Choosing a name for your LLC is more than just picking something that sounds good and sticking with it. If you’re adopting a new name, you should consider it seriously to ensure that it conveys both your individuality and your professional stature. Taking stock of your identity, goals, and team members is the first step toward getting there. Before you begin your search, here are some things to consider: If there is a company, who will be in charge of it? If it’s just you, consider branding yourself.
Consider including your partners’ names in the brand if you work with others. What sets this company apart from the competition? Are there any terms or phrases you want to see associated with your brand? How do you imagine it will sound? Finally, remember that a company’s name should convey the essence of its mission. Here are some suggestions that should make things simpler.
Make Sure the Name is Available
It’s essential to consider the name you choose for your limited liability company. Before settling on a name for your LLC with complete certainty, there are certain things to consider. Check to see whether the name you want is already in use. The last thing you want to do is go through the process of forming an LLC only to discover that another company with the same name has already done so in your state. Determine whether it is listed in the state’s online business registration. When the desired name is taken, you may still be able to discover something suitable.
If the name is accessible in some other state but not in yours, you could choose to register your business there. If the name is already taken in your state, you might want to add something to it (for instance, “Awesome LLC” might become “Awesome Game LLC”) to make it stand out from the crowd. Having established that the desired moniker is not already in use, you may use the following criteria to narrow down your options.
Keep the Name for Your LLC Simple
As many would-be business owners know, one of the most challenging parts of starting a company is getting it off the ground. This includes acquiring the necessary permits and registrations, establishing a financial structure, and advertising your wares or services. To prevent other people from using your company name, you must have it trademarked immediately.
There are two common structures for new businesses: the limited liability company (LLC) and the doing business as (DBA) (doing business as). Each has its own pros and cons; nevertheless, the most crucial consideration is that the option you choose is clear and straightforward to remember. If prospective clients can’t discover you, it’s probably because they don’t know your real name.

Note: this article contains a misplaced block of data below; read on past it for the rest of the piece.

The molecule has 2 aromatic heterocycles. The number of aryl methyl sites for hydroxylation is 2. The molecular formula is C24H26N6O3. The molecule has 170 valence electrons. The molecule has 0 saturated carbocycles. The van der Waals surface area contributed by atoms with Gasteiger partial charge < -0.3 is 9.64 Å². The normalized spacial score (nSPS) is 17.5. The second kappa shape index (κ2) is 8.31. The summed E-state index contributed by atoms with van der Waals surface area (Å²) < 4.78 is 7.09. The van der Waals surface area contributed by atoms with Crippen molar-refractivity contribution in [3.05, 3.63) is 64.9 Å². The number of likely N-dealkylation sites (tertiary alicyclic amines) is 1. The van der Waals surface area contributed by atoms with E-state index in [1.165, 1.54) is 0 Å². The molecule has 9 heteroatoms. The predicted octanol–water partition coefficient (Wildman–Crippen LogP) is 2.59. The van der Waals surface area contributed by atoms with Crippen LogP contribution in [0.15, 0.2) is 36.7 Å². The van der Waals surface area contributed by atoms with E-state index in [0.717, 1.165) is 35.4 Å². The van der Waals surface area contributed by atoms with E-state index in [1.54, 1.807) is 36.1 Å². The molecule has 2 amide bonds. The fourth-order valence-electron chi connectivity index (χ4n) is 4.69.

A limited liability company (LLC) presents a particular challenge since its abbreviated form sounds formal and professional but is also easier to remember. Having a short name also facilitates a smooth transition if you decide to reorganize your company.
Avoid Common Words and Phrases
You don’t want the name of your LLC to be so similar to that of an existing business that you’ll have trouble registering a trademark for it. If you work in the banking sector, you may want to steer clear of the term “bank.” On the other hand, if you work in the insurance industry, you should make sure that your company name doesn’t seem too similar to the name of another prominent insurance provider.
In addition, you should change any terms or phrases in your name that can give the impression that you are involved in illicit activity. If you are considering starting a business engaged in distributing or selling illegal substances, you should certainly steer clear of adopting a name like “Drugs R Us.”
Check with Your State’s LLC Naming Requirements
Get the ball moving on your new company by first checking your state’s regulations and then registering it with the appropriate agency. Your limited liability company’s name must be distinct from all other LLC names and not be too similar to existing ones. This means no double entendres or intelligent play on words; you don’t want someone else to register your concept first (which is where those double entendres could come back to bite you).
Look for other businesses with identical names on the state registry (either physically or virtually). Since domain extensions (.com, .net, .org, etc.) will be included in people’s electronic and web addresses, you should also check their availability. A wrong turn in business inquiry routing is the last thing you need.
Choosing a name for your LLC might seem simple, but there are many factors to consider when choosing a name. You want to be sure that your business name is available and that it is not too similar to the name of another business. Check the availability of your preferred LLC name on the Corporation Center website today at (800) 580-4870.